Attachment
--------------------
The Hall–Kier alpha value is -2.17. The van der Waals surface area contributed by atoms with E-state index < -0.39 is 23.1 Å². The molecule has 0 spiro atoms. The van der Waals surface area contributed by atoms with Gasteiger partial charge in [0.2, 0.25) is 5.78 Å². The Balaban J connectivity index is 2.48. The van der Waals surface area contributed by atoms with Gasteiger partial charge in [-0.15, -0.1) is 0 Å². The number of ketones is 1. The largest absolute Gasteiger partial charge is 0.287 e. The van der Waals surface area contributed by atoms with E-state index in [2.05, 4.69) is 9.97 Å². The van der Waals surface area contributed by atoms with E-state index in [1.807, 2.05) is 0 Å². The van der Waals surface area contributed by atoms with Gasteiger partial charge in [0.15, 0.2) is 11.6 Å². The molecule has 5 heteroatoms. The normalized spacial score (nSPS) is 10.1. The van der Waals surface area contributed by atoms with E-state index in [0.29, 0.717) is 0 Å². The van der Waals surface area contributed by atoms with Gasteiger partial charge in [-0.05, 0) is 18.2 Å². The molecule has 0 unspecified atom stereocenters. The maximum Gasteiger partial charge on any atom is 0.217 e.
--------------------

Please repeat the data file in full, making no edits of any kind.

The Hall–Kier alpha value is -2.17. The van der Waals surface area contributed by atoms with E-state index < -0.39 is 23.1 Å². The molecule has 0 spiro atoms. The van der Waals surface area contributed by atoms with Gasteiger partial charge in [0.2, 0.25) is 5.78 Å². The Balaban J connectivity index is 2.48. The van der Waals surface area contributed by atoms with Gasteiger partial charge in [-0.15, -0.1) is 0 Å². The number of ketones is 1. The largest absolute Gasteiger partial charge is 0.287 e. The van der Waals surface area contributed by atoms with E-state index in [2.05, 4.69) is 9.97 Å². The van der Waals surface area contributed by atoms with E-state index in [1.807, 2.05) is 0 Å². The van der Waals surface area contributed by atoms with Gasteiger partial charge in [0.15, 0.2) is 11.6 Å². The molecule has 5 heteroatoms. The normalized spacial score (nSPS) is 10.1. The van der Waals surface area contributed by atoms with E-state index in [0.29, 0.717) is 0 Å². The van der Waals surface area contributed by atoms with Gasteiger partial charge in [-0.05, 0) is 18.2 Å². The molecule has 0 unspecified atom stereocenters. The maximum Gasteiger partial charge on any atom is 0.217 e.